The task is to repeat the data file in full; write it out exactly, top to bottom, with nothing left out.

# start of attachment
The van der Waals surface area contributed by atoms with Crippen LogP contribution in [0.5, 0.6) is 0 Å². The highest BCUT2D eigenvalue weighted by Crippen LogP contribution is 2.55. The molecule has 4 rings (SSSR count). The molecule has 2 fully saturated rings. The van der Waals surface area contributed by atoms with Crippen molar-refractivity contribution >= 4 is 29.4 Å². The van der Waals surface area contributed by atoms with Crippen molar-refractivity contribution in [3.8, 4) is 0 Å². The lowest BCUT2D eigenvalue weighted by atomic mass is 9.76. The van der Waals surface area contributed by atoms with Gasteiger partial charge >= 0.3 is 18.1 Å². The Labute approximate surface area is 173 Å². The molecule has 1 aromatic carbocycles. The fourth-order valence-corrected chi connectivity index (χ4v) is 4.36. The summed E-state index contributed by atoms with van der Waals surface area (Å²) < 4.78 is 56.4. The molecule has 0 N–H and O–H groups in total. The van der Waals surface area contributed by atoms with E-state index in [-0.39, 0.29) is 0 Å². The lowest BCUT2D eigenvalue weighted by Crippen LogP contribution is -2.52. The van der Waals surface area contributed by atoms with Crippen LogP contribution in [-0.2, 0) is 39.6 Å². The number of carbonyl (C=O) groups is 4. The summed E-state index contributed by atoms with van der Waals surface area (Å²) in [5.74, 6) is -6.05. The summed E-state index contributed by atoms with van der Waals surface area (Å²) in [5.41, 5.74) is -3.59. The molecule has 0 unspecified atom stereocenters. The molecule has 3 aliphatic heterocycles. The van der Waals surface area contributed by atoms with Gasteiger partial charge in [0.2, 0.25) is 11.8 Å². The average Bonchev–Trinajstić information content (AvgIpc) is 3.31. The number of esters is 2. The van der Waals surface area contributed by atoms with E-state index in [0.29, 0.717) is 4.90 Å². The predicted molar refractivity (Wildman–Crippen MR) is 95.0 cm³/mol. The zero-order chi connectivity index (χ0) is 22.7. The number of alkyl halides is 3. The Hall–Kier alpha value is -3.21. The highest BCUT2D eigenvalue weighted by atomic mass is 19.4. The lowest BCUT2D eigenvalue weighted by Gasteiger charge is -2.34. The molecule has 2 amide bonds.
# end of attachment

The van der Waals surface area contributed by atoms with Crippen LogP contribution in [0.5, 0.6) is 0 Å². The highest BCUT2D eigenvalue weighted by Crippen LogP contribution is 2.55. The molecule has 4 rings (SSSR count). The molecule has 2 fully saturated rings. The van der Waals surface area contributed by atoms with Crippen molar-refractivity contribution >= 4 is 29.4 Å². The van der Waals surface area contributed by atoms with Crippen molar-refractivity contribution in [3.8, 4) is 0 Å². The lowest BCUT2D eigenvalue weighted by atomic mass is 9.76. The van der Waals surface area contributed by atoms with Gasteiger partial charge >= 0.3 is 18.1 Å². The Labute approximate surface area is 173 Å². The molecule has 1 aromatic carbocycles. The fourth-order valence-corrected chi connectivity index (χ4v) is 4.36. The summed E-state index contributed by atoms with van der Waals surface area (Å²) < 4.78 is 56.4. The molecule has 0 N–H and O–H groups in total. The van der Waals surface area contributed by atoms with E-state index in [-0.39, 0.29) is 0 Å². The lowest BCUT2D eigenvalue weighted by Crippen LogP contribution is -2.52. The van der Waals surface area contributed by atoms with Crippen LogP contribution in [-0.2, 0) is 39.6 Å². The number of carbonyl (C=O) groups is 4. The summed E-state index contributed by atoms with van der Waals surface area (Å²) in [5.74, 6) is -6.05. The summed E-state index contributed by atoms with van der Waals surface area (Å²) in [5.41, 5.74) is -3.59. The molecule has 0 unspecified atom stereocenters. The molecule has 3 aliphatic heterocycles. The van der Waals surface area contributed by atoms with Gasteiger partial charge in [0.2, 0.25) is 11.8 Å². The average Bonchev–Trinajstić information content (AvgIpc) is 3.31. The number of esters is 2. The van der Waals surface area contributed by atoms with E-state index in [0.29, 0.717) is 4.90 Å². The predicted molar refractivity (Wildman–Crippen MR) is 95.0 cm³/mol. The zero-order chi connectivity index (χ0) is 22.7. The number of alkyl halides is 3. The Hall–Kier alpha value is -3.21. The highest BCUT2D eigenvalue weighted by atomic mass is 19.4. The lowest BCUT2D eigenvalue weighted by Gasteiger charge is -2.34. The molecule has 2 amide bonds.